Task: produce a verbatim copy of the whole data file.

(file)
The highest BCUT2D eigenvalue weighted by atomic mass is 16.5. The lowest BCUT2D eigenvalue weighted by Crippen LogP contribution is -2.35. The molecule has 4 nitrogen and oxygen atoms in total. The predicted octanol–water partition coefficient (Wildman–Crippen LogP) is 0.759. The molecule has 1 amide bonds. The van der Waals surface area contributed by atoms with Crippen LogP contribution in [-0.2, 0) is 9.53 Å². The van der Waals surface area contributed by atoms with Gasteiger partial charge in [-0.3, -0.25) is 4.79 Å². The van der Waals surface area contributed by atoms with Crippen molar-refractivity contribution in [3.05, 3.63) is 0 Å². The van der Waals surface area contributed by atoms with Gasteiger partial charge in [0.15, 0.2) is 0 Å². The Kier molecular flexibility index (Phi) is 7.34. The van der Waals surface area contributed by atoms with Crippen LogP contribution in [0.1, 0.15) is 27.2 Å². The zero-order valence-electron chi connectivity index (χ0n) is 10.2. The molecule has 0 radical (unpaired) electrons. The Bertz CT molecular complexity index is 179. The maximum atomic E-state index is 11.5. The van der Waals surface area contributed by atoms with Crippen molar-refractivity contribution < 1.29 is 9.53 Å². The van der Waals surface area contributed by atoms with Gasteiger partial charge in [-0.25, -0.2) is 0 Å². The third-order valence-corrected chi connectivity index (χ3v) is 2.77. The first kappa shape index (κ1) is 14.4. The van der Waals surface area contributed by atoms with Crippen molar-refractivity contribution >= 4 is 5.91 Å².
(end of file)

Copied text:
The highest BCUT2D eigenvalue weighted by atomic mass is 16.5. The lowest BCUT2D eigenvalue weighted by Crippen LogP contribution is -2.35. The molecule has 4 nitrogen and oxygen atoms in total. The predicted octanol–water partition coefficient (Wildman–Crippen LogP) is 0.759. The molecule has 1 amide bonds. The van der Waals surface area contributed by atoms with Crippen LogP contribution in [-0.2, 0) is 9.53 Å². The van der Waals surface area contributed by atoms with Gasteiger partial charge in [-0.3, -0.25) is 4.79 Å². The van der Waals surface area contributed by atoms with Crippen molar-refractivity contribution in [3.05, 3.63) is 0 Å². The van der Waals surface area contributed by atoms with Gasteiger partial charge in [0.15, 0.2) is 0 Å². The Kier molecular flexibility index (Phi) is 7.34. The van der Waals surface area contributed by atoms with Crippen LogP contribution in [0.1, 0.15) is 27.2 Å². The zero-order valence-electron chi connectivity index (χ0n) is 10.2. The molecule has 0 radical (unpaired) electrons. The Bertz CT molecular complexity index is 179. The maximum atomic E-state index is 11.5. The van der Waals surface area contributed by atoms with Crippen molar-refractivity contribution < 1.29 is 9.53 Å². The van der Waals surface area contributed by atoms with Gasteiger partial charge in [-0.25, -0.2) is 0 Å². The third-order valence-corrected chi connectivity index (χ3v) is 2.77. The first kappa shape index (κ1) is 14.4. The van der Waals surface area contributed by atoms with Crippen molar-refractivity contribution >= 4 is 5.91 Å².